The Internet: Retailers' New Challenge

August 24, 1999

Polygon Conclave

The Internet: Retailers' New Challenge

A customer walks into your jewelry store with printouts of diamond selections from Internet Diamonds, the well-funded company that claims it's the largest retailer of diamonds on-line. The list prices for the customer's desired diamond is only $100 above your cost for a stone of the same characteristics. Do you let the customer walk or come down in price to compete?

That was the question that started "The Jewelry Industry and the Internet," a "war room" session at the Polygon Conclave in Seattle, WA, this past weekend. Moderated by Rich Goldstein, president of iJeweler in Austin, TX, the free-for-all session was a chance for retailers and suppliers in the audience to make cases for both strategies.

The Internet makes much of the world's knowledge instantly accessible to people who want it, which means customers can be just as educated as the average jewelry salesperson. "When customers come in with that kind of power, things change," said one jeweler. "Get your diamonds down to a reasonable price. You'll eventually make money from this guy on other things – someday you'll have the chance to sell him pearls for his anniversary or something. But don't lose him to the Internet."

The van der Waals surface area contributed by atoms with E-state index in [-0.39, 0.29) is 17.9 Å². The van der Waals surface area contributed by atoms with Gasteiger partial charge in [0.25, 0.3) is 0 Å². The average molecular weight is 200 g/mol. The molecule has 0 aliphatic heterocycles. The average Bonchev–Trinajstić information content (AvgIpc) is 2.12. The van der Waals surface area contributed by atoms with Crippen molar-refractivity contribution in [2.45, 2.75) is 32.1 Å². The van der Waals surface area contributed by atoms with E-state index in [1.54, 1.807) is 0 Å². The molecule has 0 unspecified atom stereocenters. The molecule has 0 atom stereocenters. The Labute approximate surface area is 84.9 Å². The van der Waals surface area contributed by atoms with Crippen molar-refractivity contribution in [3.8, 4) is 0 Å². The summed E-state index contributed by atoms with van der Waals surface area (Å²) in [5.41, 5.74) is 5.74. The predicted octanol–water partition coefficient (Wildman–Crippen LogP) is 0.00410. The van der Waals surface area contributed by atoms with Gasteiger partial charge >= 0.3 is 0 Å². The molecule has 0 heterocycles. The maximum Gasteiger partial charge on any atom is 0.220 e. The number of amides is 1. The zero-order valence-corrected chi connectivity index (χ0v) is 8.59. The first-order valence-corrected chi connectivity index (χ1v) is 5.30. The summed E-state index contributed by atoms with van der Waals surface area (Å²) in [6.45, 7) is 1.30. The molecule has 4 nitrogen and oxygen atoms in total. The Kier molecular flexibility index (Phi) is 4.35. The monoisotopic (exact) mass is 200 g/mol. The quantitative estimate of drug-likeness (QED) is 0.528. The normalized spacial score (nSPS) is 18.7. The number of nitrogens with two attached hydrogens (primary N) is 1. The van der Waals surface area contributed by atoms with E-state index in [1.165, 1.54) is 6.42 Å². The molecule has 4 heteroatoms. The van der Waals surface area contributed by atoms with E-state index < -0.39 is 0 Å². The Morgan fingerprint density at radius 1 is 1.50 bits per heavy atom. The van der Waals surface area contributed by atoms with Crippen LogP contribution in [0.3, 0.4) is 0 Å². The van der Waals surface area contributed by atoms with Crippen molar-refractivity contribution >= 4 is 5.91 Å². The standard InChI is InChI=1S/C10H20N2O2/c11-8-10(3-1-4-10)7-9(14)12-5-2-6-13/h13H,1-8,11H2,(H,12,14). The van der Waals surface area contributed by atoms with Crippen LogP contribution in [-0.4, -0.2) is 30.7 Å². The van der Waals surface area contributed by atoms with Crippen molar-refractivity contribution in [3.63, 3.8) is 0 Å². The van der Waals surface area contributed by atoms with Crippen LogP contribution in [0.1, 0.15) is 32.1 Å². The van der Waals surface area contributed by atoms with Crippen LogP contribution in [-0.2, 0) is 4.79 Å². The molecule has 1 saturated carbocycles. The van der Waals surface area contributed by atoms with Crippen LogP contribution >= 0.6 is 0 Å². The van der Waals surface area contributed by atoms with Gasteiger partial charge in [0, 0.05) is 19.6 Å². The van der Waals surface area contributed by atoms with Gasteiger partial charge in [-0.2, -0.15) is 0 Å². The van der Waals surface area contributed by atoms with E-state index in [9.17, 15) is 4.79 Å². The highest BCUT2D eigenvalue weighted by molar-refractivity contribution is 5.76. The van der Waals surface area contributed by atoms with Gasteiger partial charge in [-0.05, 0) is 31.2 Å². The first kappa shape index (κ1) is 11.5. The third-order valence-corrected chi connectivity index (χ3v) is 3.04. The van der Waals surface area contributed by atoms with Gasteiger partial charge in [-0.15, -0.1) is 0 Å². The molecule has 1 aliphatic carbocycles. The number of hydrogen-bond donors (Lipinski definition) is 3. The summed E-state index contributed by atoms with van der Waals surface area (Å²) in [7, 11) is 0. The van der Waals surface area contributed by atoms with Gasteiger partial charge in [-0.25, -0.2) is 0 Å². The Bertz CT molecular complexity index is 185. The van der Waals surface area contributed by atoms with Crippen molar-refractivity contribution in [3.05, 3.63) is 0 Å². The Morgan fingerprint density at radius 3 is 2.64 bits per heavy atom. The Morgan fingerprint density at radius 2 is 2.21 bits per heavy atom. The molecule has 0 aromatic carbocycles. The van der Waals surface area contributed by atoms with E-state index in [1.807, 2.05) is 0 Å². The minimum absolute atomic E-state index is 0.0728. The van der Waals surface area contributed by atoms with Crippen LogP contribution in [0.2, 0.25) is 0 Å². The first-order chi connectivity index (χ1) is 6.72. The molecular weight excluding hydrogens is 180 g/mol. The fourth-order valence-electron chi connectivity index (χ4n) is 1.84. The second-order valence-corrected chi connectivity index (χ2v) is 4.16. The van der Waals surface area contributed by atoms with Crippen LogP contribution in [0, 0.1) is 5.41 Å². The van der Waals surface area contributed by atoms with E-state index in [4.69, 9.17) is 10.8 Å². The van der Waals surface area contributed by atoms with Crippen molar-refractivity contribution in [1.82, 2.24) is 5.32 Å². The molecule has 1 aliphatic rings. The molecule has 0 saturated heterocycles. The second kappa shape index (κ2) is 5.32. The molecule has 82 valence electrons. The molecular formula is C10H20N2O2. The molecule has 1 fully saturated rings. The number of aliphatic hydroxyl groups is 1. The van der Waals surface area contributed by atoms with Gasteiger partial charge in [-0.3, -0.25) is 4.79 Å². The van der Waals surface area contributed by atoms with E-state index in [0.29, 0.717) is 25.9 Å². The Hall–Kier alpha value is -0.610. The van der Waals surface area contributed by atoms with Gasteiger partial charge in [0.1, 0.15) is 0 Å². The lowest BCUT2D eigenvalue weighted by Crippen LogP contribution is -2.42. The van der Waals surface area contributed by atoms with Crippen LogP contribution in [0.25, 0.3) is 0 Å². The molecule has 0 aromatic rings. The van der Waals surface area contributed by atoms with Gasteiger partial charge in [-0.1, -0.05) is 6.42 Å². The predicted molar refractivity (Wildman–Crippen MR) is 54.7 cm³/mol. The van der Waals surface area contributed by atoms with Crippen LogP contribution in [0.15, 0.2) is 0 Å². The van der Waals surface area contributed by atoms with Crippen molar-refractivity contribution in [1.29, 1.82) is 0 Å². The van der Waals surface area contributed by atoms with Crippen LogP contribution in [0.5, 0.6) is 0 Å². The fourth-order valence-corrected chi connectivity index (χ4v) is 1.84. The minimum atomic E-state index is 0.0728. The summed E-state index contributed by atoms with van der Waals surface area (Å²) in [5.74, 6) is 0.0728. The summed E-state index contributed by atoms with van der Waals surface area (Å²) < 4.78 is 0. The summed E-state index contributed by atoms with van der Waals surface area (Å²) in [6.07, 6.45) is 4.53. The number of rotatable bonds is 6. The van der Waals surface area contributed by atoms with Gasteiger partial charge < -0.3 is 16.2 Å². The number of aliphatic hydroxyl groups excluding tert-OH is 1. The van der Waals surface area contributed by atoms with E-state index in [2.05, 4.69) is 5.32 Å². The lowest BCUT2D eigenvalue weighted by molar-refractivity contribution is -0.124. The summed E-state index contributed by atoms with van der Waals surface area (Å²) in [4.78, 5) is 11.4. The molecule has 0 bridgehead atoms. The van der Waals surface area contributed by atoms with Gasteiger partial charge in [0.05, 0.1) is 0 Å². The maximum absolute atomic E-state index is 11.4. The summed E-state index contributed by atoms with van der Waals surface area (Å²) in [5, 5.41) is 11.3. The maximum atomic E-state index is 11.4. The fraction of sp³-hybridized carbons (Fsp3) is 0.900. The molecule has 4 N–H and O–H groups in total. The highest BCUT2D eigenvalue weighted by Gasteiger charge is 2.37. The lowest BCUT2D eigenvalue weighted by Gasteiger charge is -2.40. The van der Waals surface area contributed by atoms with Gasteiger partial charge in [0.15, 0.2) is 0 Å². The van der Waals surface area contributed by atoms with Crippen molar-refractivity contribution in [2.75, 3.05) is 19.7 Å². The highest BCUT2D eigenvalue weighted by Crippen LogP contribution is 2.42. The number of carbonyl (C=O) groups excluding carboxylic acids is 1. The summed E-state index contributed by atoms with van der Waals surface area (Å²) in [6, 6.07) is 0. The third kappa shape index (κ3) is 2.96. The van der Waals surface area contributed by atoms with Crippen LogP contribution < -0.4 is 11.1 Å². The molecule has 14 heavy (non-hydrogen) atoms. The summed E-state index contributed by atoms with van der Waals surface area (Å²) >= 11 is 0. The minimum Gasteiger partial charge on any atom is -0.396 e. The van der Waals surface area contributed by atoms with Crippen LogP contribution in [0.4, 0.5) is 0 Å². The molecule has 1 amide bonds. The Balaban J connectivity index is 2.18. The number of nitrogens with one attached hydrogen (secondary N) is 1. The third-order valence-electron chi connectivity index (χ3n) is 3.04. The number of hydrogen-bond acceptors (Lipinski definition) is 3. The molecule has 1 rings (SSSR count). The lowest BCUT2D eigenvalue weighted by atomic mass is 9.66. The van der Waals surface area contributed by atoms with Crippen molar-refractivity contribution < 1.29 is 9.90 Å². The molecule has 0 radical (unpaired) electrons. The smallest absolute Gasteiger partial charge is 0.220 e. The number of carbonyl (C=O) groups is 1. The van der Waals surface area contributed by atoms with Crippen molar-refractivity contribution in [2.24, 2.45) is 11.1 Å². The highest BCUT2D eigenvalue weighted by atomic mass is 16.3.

Some agreed, saying they lower prices on a case-by-case basis. Others said they walk away from profit margins that go too low. "If a guy says he'll buy a diamond for $100 more than my cost on-line, I say 'Knock yourself out,'" a jeweler said. "I'll be here when you need me." Many agreed jewelers will make their margins in the future on add-on sales – custom designs and mountings, repairs and appraisals on Internet diamond purchases.

A few audience members voiced strong opinions against cutting prices to compete. "What if the word gets out that you're discounting?" asked one retailer. "A long-time customer may come in and say 'I've been a loyal customer for 10 years – why didn't you give me the best price?'" Others pointed out that as retailers, they're selling service."Retail will always exist – otherwise, people wouldn't still go to Nordstrom," where they get great service but pay significantly more.

- by Stacey King